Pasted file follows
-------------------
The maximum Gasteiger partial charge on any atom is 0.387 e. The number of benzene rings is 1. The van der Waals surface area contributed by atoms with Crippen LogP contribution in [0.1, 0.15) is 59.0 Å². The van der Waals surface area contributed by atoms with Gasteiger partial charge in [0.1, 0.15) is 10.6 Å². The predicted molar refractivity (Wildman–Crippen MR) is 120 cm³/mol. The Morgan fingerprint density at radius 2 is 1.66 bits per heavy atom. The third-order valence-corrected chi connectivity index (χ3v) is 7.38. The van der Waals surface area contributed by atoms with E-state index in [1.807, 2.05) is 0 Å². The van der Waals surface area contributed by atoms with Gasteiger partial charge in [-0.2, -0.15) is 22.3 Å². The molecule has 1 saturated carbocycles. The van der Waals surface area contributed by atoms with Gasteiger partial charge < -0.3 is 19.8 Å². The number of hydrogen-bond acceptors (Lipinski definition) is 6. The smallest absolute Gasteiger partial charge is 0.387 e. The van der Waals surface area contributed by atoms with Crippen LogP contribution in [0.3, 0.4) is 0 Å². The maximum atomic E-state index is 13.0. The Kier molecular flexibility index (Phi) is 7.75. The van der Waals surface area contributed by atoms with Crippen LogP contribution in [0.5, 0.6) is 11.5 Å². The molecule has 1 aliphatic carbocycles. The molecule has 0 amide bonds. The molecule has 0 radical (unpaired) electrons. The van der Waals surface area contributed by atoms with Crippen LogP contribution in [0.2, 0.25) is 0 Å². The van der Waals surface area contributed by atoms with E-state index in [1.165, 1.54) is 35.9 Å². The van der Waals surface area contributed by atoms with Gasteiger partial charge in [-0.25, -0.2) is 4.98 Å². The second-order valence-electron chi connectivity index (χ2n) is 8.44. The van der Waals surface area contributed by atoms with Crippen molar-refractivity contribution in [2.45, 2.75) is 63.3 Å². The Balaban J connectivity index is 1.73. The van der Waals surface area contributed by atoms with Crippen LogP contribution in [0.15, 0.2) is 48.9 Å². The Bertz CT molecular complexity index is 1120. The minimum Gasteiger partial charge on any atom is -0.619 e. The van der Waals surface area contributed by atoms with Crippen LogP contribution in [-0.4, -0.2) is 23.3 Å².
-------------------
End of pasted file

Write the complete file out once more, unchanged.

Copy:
The maximum Gasteiger partial charge on any atom is 0.387 e. The number of benzene rings is 1. The van der Waals surface area contributed by atoms with Crippen LogP contribution in [0.1, 0.15) is 59.0 Å². The van der Waals surface area contributed by atoms with Gasteiger partial charge in [0.1, 0.15) is 10.6 Å². The predicted molar refractivity (Wildman–Crippen MR) is 120 cm³/mol. The Morgan fingerprint density at radius 2 is 1.66 bits per heavy atom. The third-order valence-corrected chi connectivity index (χ3v) is 7.38. The van der Waals surface area contributed by atoms with E-state index in [1.807, 2.05) is 0 Å². The van der Waals surface area contributed by atoms with Gasteiger partial charge in [-0.2, -0.15) is 22.3 Å². The molecule has 1 saturated carbocycles. The van der Waals surface area contributed by atoms with Gasteiger partial charge < -0.3 is 19.8 Å². The number of hydrogen-bond acceptors (Lipinski definition) is 6. The smallest absolute Gasteiger partial charge is 0.387 e. The van der Waals surface area contributed by atoms with Crippen LogP contribution in [0.3, 0.4) is 0 Å². The maximum atomic E-state index is 13.0. The Kier molecular flexibility index (Phi) is 7.75. The van der Waals surface area contributed by atoms with Crippen LogP contribution in [0.5, 0.6) is 11.5 Å². The molecule has 1 aliphatic carbocycles. The molecule has 0 amide bonds. The molecule has 0 radical (unpaired) electrons. The van der Waals surface area contributed by atoms with Crippen LogP contribution in [0.2, 0.25) is 0 Å². The van der Waals surface area contributed by atoms with E-state index in [1.165, 1.54) is 35.9 Å². The van der Waals surface area contributed by atoms with Gasteiger partial charge in [-0.25, -0.2) is 4.98 Å². The second-order valence-electron chi connectivity index (χ2n) is 8.44. The van der Waals surface area contributed by atoms with Crippen molar-refractivity contribution in [2.45, 2.75) is 63.3 Å². The Balaban J connectivity index is 1.73. The van der Waals surface area contributed by atoms with Crippen LogP contribution in [0.15, 0.2) is 48.9 Å². The Bertz CT molecular complexity index is 1120. The minimum Gasteiger partial charge on any atom is -0.619 e. The van der Waals surface area contributed by atoms with Crippen LogP contribution in [-0.4, -0.2) is 23.3 Å².